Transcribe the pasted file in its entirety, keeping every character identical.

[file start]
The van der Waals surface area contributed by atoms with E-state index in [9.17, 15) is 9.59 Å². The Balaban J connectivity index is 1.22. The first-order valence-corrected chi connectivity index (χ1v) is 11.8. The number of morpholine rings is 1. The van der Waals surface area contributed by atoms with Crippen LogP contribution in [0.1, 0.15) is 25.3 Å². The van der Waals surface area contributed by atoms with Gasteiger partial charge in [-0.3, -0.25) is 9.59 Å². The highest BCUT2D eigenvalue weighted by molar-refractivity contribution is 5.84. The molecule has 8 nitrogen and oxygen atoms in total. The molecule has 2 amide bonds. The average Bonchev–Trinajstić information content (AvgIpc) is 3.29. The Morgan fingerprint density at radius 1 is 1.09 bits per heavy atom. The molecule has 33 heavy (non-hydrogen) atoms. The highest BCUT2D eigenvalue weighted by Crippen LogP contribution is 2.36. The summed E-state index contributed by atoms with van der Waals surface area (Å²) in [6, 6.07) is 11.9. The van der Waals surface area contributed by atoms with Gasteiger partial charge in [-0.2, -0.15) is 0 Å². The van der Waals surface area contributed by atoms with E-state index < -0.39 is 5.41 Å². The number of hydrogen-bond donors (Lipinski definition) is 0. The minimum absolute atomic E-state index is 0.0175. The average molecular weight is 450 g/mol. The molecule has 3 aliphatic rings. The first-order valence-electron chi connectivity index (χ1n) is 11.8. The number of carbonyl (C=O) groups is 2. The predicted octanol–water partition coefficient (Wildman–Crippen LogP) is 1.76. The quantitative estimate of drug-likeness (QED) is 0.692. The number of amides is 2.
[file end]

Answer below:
The van der Waals surface area contributed by atoms with E-state index in [9.17, 15) is 9.59 Å². The Balaban J connectivity index is 1.22. The first-order valence-corrected chi connectivity index (χ1v) is 11.8. The number of morpholine rings is 1. The van der Waals surface area contributed by atoms with Crippen LogP contribution in [0.1, 0.15) is 25.3 Å². The van der Waals surface area contributed by atoms with Gasteiger partial charge in [-0.3, -0.25) is 9.59 Å². The highest BCUT2D eigenvalue weighted by molar-refractivity contribution is 5.84. The molecule has 8 nitrogen and oxygen atoms in total. The molecule has 2 amide bonds. The average Bonchev–Trinajstić information content (AvgIpc) is 3.29. The Morgan fingerprint density at radius 1 is 1.09 bits per heavy atom. The molecule has 33 heavy (non-hydrogen) atoms. The highest BCUT2D eigenvalue weighted by Crippen LogP contribution is 2.36. The summed E-state index contributed by atoms with van der Waals surface area (Å²) in [6, 6.07) is 11.9. The van der Waals surface area contributed by atoms with Gasteiger partial charge in [-0.2, -0.15) is 0 Å². The van der Waals surface area contributed by atoms with E-state index < -0.39 is 5.41 Å². The number of hydrogen-bond donors (Lipinski definition) is 0. The minimum absolute atomic E-state index is 0.0175. The average molecular weight is 450 g/mol. The molecule has 3 aliphatic rings. The first-order valence-electron chi connectivity index (χ1n) is 11.8. The number of carbonyl (C=O) groups is 2. The predicted octanol–water partition coefficient (Wildman–Crippen LogP) is 1.76. The quantitative estimate of drug-likeness (QED) is 0.692. The number of amides is 2.